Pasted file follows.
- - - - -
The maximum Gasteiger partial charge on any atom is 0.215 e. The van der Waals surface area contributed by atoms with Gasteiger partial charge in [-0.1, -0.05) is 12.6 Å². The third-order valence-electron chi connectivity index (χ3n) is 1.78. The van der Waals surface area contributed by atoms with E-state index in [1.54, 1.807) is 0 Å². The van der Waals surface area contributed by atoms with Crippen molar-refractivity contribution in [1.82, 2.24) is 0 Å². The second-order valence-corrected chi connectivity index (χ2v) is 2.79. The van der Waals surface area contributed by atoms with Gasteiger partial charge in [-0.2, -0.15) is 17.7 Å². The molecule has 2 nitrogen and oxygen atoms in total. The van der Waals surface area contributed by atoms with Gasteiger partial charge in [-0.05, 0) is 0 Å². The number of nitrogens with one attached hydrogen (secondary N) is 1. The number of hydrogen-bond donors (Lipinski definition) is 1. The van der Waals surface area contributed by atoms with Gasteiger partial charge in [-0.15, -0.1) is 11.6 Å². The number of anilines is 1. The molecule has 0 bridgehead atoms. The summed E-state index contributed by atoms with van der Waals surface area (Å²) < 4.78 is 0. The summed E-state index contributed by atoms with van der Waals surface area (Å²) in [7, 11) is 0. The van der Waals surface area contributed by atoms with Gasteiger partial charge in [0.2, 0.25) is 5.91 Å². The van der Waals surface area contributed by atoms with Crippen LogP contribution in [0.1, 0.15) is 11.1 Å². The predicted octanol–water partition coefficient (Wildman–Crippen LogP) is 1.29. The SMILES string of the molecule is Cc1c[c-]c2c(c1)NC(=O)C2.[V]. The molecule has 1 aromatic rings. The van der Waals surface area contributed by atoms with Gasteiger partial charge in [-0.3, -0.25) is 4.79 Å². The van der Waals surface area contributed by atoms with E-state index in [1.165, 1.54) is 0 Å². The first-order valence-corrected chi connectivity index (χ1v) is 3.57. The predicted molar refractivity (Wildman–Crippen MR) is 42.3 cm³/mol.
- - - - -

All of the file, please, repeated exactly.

The maximum Gasteiger partial charge on any atom is 0.215 e. The van der Waals surface area contributed by atoms with Gasteiger partial charge in [-0.1, -0.05) is 12.6 Å². The third-order valence-electron chi connectivity index (χ3n) is 1.78. The van der Waals surface area contributed by atoms with E-state index in [1.54, 1.807) is 0 Å². The van der Waals surface area contributed by atoms with Crippen molar-refractivity contribution in [1.82, 2.24) is 0 Å². The second-order valence-corrected chi connectivity index (χ2v) is 2.79. The van der Waals surface area contributed by atoms with Gasteiger partial charge in [-0.2, -0.15) is 17.7 Å². The molecule has 2 nitrogen and oxygen atoms in total. The van der Waals surface area contributed by atoms with Gasteiger partial charge in [-0.05, 0) is 0 Å². The number of nitrogens with one attached hydrogen (secondary N) is 1. The number of hydrogen-bond donors (Lipinski definition) is 1. The van der Waals surface area contributed by atoms with Gasteiger partial charge in [-0.15, -0.1) is 11.6 Å². The number of anilines is 1. The molecule has 0 bridgehead atoms. The summed E-state index contributed by atoms with van der Waals surface area (Å²) < 4.78 is 0. The summed E-state index contributed by atoms with van der Waals surface area (Å²) in [7, 11) is 0. The van der Waals surface area contributed by atoms with Gasteiger partial charge in [0.2, 0.25) is 5.91 Å². The van der Waals surface area contributed by atoms with Crippen LogP contribution in [0.1, 0.15) is 11.1 Å². The predicted octanol–water partition coefficient (Wildman–Crippen LogP) is 1.29. The SMILES string of the molecule is Cc1c[c-]c2c(c1)NC(=O)C2.[V]. The molecule has 1 aromatic rings. The van der Waals surface area contributed by atoms with Gasteiger partial charge in [-0.3, -0.25) is 4.79 Å². The van der Waals surface area contributed by atoms with E-state index in [1.165, 1.54) is 0 Å². The first-order valence-corrected chi connectivity index (χ1v) is 3.57. The predicted molar refractivity (Wildman–Crippen MR) is 42.3 cm³/mol.